The winter of 2014-2015 is already one for the record books. Snowfall by the feet instead of inches, wind chill causing sub-zero temperatures, lake effect snow, white-outs reducing visibility to less than a few feet, and blizzards causing entire states to declare emergency status and statewide travel bans for all but emergency vehicles.
Such severe winter weather is difficult for humans to handle, and the same is true for our dogs. Even with fur coats and a genuine love to go bounding through the snow, our dogs need us to take some precautions to keep them warm and safe.
Winter Weather and Your Dog
While dogs may like to go outdoors for some winter sun, a bathroom break, or some fresh air, we need to monitor their time outdoors, especially in frigid temperatures. Long exposure to winter weather affects a dog just as much as a human.
Here’s what veterinarians from the American Veterinary Medical Association (AVMA) recommend for keeping dogs safe during the winter:
- Stay up-to-date on your dog’s wellness exams, since a healthy dog can better withstand cold temperatures, particularly if the dog has arthritis or other medical conditions.
- Keep a collar and tags on your dog, and make sure your dog is micro-chipped. Then, in case your dog takes off and gets lost in a snowstorm, whoever finds your dog can let you know.
- Maintain awareness of your dog’s tolerance for cold and do what is necessary to keep your dog safe. For instance, put dog sweaters or vests on dogs with short hair or short legs (they’re closer to the ground and feel the cold earlier). Limit the amount of time or length of the walk based on your dog’s size, age, and health conditions. Remember that dogs with serious health conditions, such as heart disease or hormonal imbalances, are not able to regulate their body temperatures.
- Check your dog’s paws for signs of cracked pads or accumulation of tiny snowballs or ice chunks. Remove ice and snow, treat sore paws, and wipe down paws and bellies to remove any remnants of salt from treated roads or traces of toxic chemicals, such as antifreeze or de-icer agents.
- Stay off frozen bodies of water, in case the ice can’t bear the weight of you and your dog. You would put both of your lives in jeopardy if the ice breaks.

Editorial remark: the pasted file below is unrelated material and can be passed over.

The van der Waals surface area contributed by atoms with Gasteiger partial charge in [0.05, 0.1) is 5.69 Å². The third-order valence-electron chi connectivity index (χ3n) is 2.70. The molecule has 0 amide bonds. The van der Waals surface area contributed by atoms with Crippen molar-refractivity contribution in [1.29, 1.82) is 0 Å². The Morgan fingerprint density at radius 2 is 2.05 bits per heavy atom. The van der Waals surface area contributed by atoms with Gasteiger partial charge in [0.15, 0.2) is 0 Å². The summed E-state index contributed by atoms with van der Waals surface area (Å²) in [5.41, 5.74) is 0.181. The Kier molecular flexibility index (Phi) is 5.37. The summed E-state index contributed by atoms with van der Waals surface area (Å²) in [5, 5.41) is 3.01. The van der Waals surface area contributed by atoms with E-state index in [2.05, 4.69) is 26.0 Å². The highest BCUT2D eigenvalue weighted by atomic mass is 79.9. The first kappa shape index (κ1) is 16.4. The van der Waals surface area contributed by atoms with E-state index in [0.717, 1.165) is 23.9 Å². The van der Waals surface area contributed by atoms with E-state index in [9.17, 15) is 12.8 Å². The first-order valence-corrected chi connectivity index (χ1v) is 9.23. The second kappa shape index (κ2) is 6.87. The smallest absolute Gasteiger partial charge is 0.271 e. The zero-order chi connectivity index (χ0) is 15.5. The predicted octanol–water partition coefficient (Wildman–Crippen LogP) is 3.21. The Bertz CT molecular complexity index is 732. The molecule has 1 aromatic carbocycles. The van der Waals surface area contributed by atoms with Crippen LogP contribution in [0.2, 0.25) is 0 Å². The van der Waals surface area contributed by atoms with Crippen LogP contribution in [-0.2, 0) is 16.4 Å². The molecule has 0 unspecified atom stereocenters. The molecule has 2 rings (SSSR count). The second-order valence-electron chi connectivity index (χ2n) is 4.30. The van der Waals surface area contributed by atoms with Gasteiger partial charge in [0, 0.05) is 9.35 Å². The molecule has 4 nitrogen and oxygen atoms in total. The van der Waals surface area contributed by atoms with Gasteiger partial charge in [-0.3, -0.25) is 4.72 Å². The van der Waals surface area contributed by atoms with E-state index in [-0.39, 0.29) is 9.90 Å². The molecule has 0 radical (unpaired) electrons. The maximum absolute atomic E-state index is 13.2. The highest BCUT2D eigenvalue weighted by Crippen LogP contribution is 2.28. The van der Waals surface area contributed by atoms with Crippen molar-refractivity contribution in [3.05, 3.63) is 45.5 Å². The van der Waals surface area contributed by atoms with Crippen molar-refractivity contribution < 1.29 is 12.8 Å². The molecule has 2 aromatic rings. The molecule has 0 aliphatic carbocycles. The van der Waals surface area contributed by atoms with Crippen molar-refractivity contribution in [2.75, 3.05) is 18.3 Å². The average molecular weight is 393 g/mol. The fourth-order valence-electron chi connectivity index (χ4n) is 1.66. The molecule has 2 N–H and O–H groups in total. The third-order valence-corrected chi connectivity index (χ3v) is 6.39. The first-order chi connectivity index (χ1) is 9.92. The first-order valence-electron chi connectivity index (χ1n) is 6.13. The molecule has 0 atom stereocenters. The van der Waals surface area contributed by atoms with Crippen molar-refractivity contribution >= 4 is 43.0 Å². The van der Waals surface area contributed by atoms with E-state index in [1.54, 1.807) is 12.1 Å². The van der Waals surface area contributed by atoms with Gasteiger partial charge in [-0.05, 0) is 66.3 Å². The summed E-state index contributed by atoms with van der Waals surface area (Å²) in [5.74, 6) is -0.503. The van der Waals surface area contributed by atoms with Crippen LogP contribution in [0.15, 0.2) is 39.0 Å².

- Watch for signs of distress in your dog, such as shivering, burrowing into the snow, or moving very slowly, as this behavior indicates your dog may be experiencing frostbite or hypothermia. Get your dog inside right away, and if the distress continues, call your vet.
- Don’t take your dog with you on errands or visits, because a car can act as a refrigerator or freezer in the winter. Your dog could suffer hypothermia or even freeze to death if left in the car.
- Keep your dogs inside. Dogs should not be left outside for long periods of time during frigid weather. They can suffer from frostbite, hypothermia, or even die in below-zero temperatures and snowstorms.
If you keep your dog inside, the AVMA provide these suggestions to keep your dog safe:
- Feed your dog as usual, to maintain a healthy weight. Don’t overfeed under the misconception that more weight will protect your dog against the cold.
- Stock up on supplies, such as dog food, water, and any medications your dog uses, in the event of power outages.
- Provide warm places for your dog to sleep, such as a dog bed or blankets.
- Keep your dog and your family safe by pet-proofing your home and keep a watchful eye on things like space heaters.
If You Keep Your Dog Outside
Unfortunately, there are some situations where dogs must be outside. If your dog is going to be outside for some extended time during the winter months, here are some tips from the AVMA about how to safely care for your dog:
- Keep your dog on a leash or dog run so he doesn’t run away and become lost in a snowstorm.
- Don’t shave or trim your dog’s hair.
- Wipe up spills of antifreeze or other toxic chemicals so your dog doesn’t ingest them.
- Provide shelter facing away from the normal wind direction. Make sure the floor of the dog house is off the ground to prevent heat loss. Provide thick, warm bedding, and change it frequently. Make sure your dog always has unfrozen fresh water by changing it frequently.